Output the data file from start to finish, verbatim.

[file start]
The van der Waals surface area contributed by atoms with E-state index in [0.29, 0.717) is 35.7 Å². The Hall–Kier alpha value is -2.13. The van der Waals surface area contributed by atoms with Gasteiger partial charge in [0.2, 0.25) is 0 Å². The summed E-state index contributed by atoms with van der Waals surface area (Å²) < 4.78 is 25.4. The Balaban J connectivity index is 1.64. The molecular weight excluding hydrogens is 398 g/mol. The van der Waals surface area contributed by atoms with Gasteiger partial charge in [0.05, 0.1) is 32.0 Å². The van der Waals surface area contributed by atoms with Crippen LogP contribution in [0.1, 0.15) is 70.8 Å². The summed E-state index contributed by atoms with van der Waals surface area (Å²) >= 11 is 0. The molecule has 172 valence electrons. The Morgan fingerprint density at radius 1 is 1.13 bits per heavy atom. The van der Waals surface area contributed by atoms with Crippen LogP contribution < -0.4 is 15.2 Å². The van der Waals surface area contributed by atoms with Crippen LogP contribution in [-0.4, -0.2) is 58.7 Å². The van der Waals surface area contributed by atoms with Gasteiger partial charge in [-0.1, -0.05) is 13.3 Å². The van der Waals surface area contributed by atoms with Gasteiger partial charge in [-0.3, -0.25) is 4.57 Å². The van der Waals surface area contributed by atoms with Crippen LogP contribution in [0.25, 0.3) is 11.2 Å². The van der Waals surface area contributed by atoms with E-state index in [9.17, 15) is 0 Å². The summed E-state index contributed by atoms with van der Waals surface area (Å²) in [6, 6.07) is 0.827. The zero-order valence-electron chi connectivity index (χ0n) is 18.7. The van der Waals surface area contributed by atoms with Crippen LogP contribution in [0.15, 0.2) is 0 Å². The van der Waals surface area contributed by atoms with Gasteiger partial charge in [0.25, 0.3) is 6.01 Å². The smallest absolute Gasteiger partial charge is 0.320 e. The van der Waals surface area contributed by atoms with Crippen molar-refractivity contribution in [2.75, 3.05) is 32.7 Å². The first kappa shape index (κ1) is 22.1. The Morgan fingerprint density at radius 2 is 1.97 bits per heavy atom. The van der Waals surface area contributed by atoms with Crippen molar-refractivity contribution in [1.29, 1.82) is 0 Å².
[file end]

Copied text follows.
The van der Waals surface area contributed by atoms with E-state index in [0.29, 0.717) is 35.7 Å². The Hall–Kier alpha value is -2.13. The van der Waals surface area contributed by atoms with Gasteiger partial charge in [0.2, 0.25) is 0 Å². The summed E-state index contributed by atoms with van der Waals surface area (Å²) < 4.78 is 25.4. The Balaban J connectivity index is 1.64. The molecular weight excluding hydrogens is 398 g/mol. The van der Waals surface area contributed by atoms with Gasteiger partial charge in [0.05, 0.1) is 32.0 Å². The van der Waals surface area contributed by atoms with Crippen LogP contribution in [0.1, 0.15) is 70.8 Å². The summed E-state index contributed by atoms with van der Waals surface area (Å²) >= 11 is 0. The molecule has 172 valence electrons. The Morgan fingerprint density at radius 1 is 1.13 bits per heavy atom. The van der Waals surface area contributed by atoms with Crippen LogP contribution < -0.4 is 15.2 Å². The van der Waals surface area contributed by atoms with Crippen LogP contribution in [-0.4, -0.2) is 58.7 Å². The van der Waals surface area contributed by atoms with Gasteiger partial charge in [-0.1, -0.05) is 13.3 Å². The van der Waals surface area contributed by atoms with Gasteiger partial charge in [-0.3, -0.25) is 4.57 Å². The van der Waals surface area contributed by atoms with Crippen LogP contribution in [0.25, 0.3) is 11.2 Å². The van der Waals surface area contributed by atoms with E-state index in [9.17, 15) is 0 Å². The summed E-state index contributed by atoms with van der Waals surface area (Å²) in [6, 6.07) is 0.827. The zero-order valence-electron chi connectivity index (χ0n) is 18.7. The van der Waals surface area contributed by atoms with Crippen LogP contribution in [0.15, 0.2) is 0 Å². The van der Waals surface area contributed by atoms with Gasteiger partial charge in [0.25, 0.3) is 6.01 Å². The smallest absolute Gasteiger partial charge is 0.320 e. The van der Waals surface area contributed by atoms with Crippen molar-refractivity contribution in [2.75, 3.05) is 32.7 Å². The first kappa shape index (κ1) is 22.1. The Morgan fingerprint density at radius 2 is 1.97 bits per heavy atom. The van der Waals surface area contributed by atoms with Crippen molar-refractivity contribution in [1.29, 1.82) is 0 Å².